Once Works Well was pure technology. Now it seeks merely to divert.
Pansy subjects - Verse! Opera! Domestic trivia! - are now commonplace.
The 300-word limit for posts is retained. The ego is enlarged

Sunday, 30 October 2011

Money makyth man

If I remember correctly Mr Bingley in P&P has an income of £10,000 a year. Mr Darcy, it is suggested, has loads more but the figure is never specified. Too vulgar.

I am not sure whether Mr Collins’ income (which goes with his living) is ever specified but there are contemporary men of the cloth in Jane Austen and other authors whose living (ie, parish or curacy) brings in as little as £50. Occasionally the price of a loaf is cited as 1½ pennies. And a horse is sold for £8.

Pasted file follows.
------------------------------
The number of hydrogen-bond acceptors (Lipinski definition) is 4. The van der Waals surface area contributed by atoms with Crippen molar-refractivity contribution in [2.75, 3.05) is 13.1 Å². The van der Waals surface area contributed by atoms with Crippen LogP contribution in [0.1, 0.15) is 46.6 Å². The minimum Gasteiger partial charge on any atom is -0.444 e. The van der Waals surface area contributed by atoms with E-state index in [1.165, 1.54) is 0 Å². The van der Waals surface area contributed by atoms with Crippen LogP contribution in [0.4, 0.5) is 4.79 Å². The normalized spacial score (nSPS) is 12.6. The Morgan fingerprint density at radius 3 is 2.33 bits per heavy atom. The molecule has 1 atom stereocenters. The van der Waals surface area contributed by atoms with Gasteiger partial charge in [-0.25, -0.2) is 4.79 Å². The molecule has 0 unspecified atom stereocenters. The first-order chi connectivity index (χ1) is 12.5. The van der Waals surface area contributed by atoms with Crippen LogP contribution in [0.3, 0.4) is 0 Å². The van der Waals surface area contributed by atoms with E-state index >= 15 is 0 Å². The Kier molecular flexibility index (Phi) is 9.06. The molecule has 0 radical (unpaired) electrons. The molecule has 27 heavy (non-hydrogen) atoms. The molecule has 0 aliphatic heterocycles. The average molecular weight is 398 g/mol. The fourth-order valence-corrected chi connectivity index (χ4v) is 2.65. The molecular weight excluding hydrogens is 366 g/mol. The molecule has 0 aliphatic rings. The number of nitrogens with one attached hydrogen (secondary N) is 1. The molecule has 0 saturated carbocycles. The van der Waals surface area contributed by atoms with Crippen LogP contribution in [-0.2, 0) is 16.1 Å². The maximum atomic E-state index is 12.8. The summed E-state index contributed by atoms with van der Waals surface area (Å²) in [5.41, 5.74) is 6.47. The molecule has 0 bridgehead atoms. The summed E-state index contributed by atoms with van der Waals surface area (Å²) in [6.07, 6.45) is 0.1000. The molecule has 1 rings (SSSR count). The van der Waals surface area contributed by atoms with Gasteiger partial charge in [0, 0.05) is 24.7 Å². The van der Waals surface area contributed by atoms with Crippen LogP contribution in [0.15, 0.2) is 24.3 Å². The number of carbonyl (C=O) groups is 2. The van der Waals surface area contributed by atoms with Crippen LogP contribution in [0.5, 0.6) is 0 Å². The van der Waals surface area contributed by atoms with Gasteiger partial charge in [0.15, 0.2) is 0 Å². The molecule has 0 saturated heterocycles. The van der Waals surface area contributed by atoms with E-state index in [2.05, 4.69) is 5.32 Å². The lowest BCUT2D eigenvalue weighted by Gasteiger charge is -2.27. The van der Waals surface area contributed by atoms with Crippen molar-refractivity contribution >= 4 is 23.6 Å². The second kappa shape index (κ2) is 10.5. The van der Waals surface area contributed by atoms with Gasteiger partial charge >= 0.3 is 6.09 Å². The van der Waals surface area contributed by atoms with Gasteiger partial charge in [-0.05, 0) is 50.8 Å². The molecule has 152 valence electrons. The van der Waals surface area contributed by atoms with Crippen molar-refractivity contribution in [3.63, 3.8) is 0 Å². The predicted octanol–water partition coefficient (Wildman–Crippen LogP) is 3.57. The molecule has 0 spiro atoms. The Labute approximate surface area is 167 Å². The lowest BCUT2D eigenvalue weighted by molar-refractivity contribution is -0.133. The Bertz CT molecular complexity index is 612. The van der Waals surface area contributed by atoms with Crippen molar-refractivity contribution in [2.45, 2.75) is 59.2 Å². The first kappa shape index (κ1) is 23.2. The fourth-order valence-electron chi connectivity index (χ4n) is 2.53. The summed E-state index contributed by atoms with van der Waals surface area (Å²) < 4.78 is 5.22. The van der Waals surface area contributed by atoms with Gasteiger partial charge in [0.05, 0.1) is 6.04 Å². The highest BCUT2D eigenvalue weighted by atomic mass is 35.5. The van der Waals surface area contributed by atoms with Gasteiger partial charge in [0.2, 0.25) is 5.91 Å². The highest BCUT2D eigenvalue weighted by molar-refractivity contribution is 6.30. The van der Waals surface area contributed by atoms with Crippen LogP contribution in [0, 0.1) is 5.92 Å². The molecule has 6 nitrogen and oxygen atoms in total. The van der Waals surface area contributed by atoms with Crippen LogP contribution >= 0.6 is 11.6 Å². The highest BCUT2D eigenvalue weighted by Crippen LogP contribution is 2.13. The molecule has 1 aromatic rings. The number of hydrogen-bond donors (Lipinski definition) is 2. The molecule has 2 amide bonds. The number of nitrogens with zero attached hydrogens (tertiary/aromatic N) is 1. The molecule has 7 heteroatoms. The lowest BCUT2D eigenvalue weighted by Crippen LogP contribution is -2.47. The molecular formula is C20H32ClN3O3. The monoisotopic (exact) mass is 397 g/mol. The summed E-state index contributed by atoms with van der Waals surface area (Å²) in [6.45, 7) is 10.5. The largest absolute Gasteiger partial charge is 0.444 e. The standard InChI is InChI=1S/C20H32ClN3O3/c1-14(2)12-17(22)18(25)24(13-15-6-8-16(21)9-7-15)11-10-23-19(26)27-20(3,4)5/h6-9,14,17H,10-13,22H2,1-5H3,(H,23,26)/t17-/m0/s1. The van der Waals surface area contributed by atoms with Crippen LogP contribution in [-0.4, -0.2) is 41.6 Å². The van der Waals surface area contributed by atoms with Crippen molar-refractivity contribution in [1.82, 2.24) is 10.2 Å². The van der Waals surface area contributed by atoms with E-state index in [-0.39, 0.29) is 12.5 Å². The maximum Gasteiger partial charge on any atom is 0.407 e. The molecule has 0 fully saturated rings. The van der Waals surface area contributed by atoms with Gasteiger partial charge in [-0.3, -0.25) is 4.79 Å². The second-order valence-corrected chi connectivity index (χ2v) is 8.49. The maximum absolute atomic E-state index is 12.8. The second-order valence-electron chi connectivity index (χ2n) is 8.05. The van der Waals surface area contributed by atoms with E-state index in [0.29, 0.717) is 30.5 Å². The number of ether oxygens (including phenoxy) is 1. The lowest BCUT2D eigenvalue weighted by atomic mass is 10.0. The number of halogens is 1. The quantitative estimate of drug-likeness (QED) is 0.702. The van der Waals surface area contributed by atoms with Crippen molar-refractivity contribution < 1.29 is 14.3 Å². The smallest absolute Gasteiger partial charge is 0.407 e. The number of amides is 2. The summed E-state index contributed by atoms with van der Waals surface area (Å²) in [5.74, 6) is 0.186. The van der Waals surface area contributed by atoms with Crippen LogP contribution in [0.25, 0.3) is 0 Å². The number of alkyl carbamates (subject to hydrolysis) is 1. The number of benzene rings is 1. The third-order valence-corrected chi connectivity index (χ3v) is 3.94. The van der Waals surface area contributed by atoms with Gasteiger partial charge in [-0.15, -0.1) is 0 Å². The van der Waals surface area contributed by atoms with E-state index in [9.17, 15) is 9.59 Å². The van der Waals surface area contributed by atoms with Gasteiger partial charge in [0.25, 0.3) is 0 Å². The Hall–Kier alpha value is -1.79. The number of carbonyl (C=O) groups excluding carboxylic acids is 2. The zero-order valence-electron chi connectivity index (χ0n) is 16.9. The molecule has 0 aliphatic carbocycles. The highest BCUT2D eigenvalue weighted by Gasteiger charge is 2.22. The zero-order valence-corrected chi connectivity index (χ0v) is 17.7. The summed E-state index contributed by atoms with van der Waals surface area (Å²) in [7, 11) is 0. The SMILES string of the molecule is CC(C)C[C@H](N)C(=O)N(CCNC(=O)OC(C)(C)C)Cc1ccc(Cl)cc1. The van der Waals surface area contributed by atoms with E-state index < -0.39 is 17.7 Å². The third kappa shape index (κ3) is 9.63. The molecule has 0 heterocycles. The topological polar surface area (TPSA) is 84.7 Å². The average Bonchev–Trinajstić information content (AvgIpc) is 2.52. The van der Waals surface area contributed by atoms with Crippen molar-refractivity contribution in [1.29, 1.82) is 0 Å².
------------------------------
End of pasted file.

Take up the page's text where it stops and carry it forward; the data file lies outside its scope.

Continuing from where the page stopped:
Academics busy themselves with deconstructive detail yet ignore (Too vulgar?) the significance of cash. What’s needed in all period books is a table of relative incomes (for differing strata of society in that novel and at that time) and of relative costs so that we can pin down the status of a character, get an idea of what sort of life he or she is leading and attach accurate meaning to various transactions. Authors tended to be vague perhaps because they reckoned contemporary readers could work these things out. But centuries have slipped by.

I discussed this with Plutarch and he makes a grumbling request about versts so you can tell which authors he’s reading. Come on people of tenure – make yourself useful.

YIKES! Ysabelle has not only got a degree and a job but has started a blog. For anyone interested in what it’s like to pass through academia at the present time and then lay siege to the job market click on Y’s name at the top of my links list. I should add she uses a full range of punctuation symbols.